11. I was diagnosed with schizoaffective disorder/depression and anxiety when I was 21. And now, a little over a month away from my 26th birthday, I have finally accepted myself. Being diagnosed was hard. Living with a mental illness is hard. And having to accept that this is a chronic illness, with ongoing treatment and symptoms was hard. But after years of being ashamed and sad, I've finally come to the place of accepting myself. It seems small, maybe trivial, but now that I am able to see that I am still good and wonderful even after my diagnosis, I feel like I can finally share those parts of myself with others without this fear of them "finding out". While I will probably never shout it from the roof tops that I have schizoaffective disorder, I am able to talk to those who are in my life about it, and no longer keep them in the dark like I've done with myself for such a long time. I finally feel free to be who I am with my illness, without having to hide who or what I am. And I am very proud of that. It's been 5 years (and counting), but I am finally in a place where I don't want to hide.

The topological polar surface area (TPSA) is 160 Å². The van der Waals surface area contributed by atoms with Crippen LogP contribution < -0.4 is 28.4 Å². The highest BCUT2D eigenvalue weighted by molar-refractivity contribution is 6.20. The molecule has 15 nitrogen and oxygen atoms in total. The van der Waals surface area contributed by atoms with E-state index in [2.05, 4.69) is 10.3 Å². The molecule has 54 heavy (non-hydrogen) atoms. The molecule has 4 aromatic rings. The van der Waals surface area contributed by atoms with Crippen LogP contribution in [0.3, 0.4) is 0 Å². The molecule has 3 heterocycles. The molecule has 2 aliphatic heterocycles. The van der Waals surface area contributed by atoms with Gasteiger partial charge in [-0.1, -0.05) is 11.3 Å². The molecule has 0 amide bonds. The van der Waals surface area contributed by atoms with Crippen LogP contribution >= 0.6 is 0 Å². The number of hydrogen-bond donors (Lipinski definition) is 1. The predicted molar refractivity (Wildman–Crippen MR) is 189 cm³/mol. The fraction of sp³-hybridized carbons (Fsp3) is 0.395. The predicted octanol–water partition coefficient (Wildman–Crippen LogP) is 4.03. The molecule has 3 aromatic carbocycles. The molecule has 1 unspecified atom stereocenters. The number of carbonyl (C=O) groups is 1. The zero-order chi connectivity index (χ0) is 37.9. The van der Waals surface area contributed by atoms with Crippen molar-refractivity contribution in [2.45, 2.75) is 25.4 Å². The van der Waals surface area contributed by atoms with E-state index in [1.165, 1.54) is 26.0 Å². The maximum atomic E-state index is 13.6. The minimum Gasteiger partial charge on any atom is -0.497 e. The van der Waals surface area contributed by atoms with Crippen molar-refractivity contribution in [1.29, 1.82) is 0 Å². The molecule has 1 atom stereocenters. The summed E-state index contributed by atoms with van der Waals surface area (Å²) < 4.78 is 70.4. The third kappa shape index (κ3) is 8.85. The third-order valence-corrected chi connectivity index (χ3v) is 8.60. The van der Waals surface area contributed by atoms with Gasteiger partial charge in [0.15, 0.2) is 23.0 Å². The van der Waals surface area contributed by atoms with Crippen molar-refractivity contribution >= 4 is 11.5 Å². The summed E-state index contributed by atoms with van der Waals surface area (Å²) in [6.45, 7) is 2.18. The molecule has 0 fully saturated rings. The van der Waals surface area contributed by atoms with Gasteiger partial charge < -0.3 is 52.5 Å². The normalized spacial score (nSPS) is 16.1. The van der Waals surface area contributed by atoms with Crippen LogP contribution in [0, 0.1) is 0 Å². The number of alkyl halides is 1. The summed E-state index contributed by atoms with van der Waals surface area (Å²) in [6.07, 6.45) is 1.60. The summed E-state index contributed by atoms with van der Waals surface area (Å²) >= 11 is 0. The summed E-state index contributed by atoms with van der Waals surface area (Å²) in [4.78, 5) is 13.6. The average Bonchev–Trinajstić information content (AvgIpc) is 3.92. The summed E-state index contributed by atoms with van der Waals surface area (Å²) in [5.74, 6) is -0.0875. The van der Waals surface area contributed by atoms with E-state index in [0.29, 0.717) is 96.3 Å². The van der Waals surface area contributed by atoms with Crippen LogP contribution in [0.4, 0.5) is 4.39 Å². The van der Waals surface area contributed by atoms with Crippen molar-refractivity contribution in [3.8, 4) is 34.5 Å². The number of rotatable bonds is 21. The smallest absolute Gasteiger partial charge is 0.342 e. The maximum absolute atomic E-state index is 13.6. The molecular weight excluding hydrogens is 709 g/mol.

12. Hi everyone, I'm Olive. I've never been a member of anything like this, but I am looking forward to meeting other people like me and being able to share my experiences, some of which are a little nutty. But here I am in a nutshell: Ph.D student in Neuroscience Adjunct professor vintage clothing aficionado manic depressive, shcizoaffective-type. I'm happy to be here. -Olive